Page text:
When I started birdwatching I remember avidly reading a field guide in wonderment at the range of birds one could find here in Britain. I recall thinking one bird I really had to see was the Grey Wagtail. What a stunning bird with such beautiful sulphur yellow colours below, the male with a black bib and the soft grey back to contrast, such a graceful creature, constantly bobbing its tail and confidently announcing its presence as it flies along the river or over the riverside trees. When I first found a Grey Wagtail it was in typical habitat on an upland stream in the north-west of the country but in the last 20 years the bird has spread to lowland streams and become much more widespread. Despite this, the bird is amber listed, numbers having declined moderately in recent years.
Here in the Blackwater Valley we are very lucky to have these beautiful birds present all year and as numbers are swollen by migrants from Northern Europe from August to October and wintering birds, they are easier to find than normal. The Grey Wagtail likes fast-flowing water so the best place to see them is near weirs, sewage works outfalls and the faster flowing stretches of the river. The best place to look for them is Blackwater Park, they can often be seen from the footbridge adjacent to Blackwater Bridge. If that fails, walk up river towards Hawley Meadows and check the outlet from Camberley Sewage Works on the bend in the river just after the end of Blackwater Park. I have also seen them at Frimley Hatches, Tongham Pool and at Swallowfield. Another place to look is the New Mill restaurant at Eversley where Kingfishers are also often seen.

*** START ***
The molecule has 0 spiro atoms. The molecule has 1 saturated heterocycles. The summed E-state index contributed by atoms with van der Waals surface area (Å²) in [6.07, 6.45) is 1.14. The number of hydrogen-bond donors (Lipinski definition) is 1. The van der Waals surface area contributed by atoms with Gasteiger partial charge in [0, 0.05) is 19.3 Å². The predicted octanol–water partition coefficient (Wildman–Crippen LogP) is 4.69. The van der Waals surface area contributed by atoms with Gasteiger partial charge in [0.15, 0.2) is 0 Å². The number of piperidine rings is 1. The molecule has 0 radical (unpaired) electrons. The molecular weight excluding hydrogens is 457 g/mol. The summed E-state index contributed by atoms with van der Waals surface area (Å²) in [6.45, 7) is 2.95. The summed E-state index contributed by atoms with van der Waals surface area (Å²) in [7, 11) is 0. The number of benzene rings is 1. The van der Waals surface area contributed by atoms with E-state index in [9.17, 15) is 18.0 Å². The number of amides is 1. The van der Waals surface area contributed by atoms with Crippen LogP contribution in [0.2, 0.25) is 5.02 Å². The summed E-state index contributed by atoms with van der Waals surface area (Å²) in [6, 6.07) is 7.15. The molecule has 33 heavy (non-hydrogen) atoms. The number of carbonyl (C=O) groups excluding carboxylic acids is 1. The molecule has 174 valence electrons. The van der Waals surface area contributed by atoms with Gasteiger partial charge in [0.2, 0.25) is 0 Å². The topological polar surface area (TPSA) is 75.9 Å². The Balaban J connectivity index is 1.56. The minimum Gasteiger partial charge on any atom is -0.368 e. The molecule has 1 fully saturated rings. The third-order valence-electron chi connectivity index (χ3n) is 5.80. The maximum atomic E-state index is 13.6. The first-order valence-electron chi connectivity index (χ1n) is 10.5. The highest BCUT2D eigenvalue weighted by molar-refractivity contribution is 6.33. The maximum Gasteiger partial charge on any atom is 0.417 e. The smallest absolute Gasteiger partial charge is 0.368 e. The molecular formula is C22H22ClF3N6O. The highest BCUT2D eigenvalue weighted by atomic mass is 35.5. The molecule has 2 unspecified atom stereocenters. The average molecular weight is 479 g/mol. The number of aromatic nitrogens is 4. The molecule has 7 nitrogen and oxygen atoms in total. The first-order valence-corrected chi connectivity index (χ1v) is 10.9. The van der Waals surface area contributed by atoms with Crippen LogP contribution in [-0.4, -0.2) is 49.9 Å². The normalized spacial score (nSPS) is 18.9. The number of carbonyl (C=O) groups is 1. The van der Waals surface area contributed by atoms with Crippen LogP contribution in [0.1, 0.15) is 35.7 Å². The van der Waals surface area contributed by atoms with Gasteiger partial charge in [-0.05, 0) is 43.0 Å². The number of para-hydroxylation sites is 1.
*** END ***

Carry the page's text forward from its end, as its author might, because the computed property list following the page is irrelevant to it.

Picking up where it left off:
Nesting usually takes place in man-made structures, bridges and culverts providing ideal conditions for them, often with patches of shingle in the riverbed where the insects on which they feed can be easily caught. Each nest is likely to produce four to six young birds and the young are identified in winter by a very pale breast with a buff throat, although if you see one clearly preening the black bib can be seen beneath the breast feathers. Older birds have a little yellow on the breast and are whiter on the throat.
These birds are not that hard to find but they can be overlooked by assuming they are Pied Wagtails, they are often near to each other on lakesides and their calls are similar. The Grey Wagtail has the longest tail of all the Wagtails and the bright yellow under the tail gives it away in all plumages. It might be mistaken for a Yellow Wagtail but these are now very hard to find and only pass through the Valley sparsely on migration. Grey Wagtails rarely flock, unlike Pied Wagtails, so the most you’re likely to see in one place in autumn is one or two. Keep your eyes open for them and you’ll see what I mean about their striking plumage, even in winter.
Berkshire Ornithological Club